Do you need to disband your committee of A**holes?

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Have you ever struggled with a Committee of A**holes? This is my weekly installment of “writing about writing,” in which I scan the world to find websites, books and articles to help other writers…. 

My longtime friend Eve Johnson is a writer, a yoga-instructor and a posture coach.

I always enjoy her writing, never more so than when one of her ideas applies to the mind just as much as to the body.

In a recent blog post, Eve told the story of a client who had found that postural work had reduced the power of what the client termed her committee of A**holes.

What the heck is that? Eve describes them as, “the random, destructive, critical, knee-capping, self-negating attack thoughts that rise up in the mind, apparently from nowhere.”

While that committee is universally troublesome, I think it poses special challenges for writers. How can you write if negative thoughts are always hijacking your attention?  You know what I mean…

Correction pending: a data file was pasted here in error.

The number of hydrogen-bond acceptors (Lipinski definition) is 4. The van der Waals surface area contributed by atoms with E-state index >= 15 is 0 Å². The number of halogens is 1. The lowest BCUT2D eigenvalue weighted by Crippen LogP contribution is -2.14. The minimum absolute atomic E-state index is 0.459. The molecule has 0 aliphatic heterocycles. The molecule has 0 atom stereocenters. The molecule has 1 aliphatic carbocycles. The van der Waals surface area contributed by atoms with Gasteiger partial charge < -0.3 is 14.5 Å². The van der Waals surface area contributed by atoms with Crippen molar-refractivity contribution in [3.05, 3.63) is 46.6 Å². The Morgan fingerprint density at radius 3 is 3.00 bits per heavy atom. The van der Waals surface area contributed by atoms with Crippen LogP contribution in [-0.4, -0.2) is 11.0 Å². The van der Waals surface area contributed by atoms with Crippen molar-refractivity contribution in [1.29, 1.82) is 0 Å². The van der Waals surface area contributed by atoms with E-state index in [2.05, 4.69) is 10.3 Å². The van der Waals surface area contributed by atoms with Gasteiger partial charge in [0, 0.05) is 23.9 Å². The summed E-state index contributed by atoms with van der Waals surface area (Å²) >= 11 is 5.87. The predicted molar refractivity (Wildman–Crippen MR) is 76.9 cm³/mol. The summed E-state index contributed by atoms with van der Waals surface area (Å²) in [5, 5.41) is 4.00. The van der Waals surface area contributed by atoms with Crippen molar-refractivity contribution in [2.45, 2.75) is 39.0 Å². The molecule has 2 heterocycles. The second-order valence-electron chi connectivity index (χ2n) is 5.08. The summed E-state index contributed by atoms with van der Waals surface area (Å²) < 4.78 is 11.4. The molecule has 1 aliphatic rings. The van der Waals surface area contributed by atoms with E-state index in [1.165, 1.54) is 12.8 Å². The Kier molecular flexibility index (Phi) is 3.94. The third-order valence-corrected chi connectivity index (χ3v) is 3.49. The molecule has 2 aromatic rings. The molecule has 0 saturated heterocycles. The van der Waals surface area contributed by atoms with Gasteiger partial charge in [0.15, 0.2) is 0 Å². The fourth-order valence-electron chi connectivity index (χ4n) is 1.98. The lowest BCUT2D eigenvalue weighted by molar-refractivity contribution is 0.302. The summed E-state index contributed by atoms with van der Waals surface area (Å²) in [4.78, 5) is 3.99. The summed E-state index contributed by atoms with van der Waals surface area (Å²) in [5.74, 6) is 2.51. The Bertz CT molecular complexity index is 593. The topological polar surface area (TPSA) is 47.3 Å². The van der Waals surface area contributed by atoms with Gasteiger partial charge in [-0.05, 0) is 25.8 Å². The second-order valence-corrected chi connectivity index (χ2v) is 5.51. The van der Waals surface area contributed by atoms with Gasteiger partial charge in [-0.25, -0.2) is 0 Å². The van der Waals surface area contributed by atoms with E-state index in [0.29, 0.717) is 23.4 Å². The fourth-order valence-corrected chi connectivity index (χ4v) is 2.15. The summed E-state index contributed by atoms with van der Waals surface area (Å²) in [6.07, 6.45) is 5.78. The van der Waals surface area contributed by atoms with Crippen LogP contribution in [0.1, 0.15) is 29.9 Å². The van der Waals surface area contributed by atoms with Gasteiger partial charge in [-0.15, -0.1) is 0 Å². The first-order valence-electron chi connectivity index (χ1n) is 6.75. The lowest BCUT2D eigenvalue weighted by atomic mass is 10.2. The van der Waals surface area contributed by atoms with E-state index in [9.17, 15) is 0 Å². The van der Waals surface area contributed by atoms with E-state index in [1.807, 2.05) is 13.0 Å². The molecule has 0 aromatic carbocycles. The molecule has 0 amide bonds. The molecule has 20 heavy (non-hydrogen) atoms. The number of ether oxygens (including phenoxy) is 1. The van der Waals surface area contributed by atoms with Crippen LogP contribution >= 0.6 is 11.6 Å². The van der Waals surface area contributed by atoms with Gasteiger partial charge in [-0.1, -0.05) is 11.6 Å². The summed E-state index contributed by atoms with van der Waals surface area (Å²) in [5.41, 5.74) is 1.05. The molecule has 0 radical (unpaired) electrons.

• My writing is so boring
  • I need to make this piece really really good  — and I don’t know how to do that
  • This is such hard, tiresome work

As Eve puts with respect to posture: “practice cuts down on opportunities for the Committee to convene. Practicing alignment as you chop vegetables, for example, means you remain aware of your posture. There’s no dropping unconsciously into your thought stream, which means you can’t be hijacked by random shots from the committee. Furthermore, consciously choosing to relax multiple times a day eventually resets your anxiety level.”

And here is my advice for writers:

Don’t let your committee of a**holes take control of your writing. Instead, write without considering quality. And for goodness’ sake, break the habit of editing while you write.

Editing should always be a job for another day — after you have had a good long break, to get perspective.

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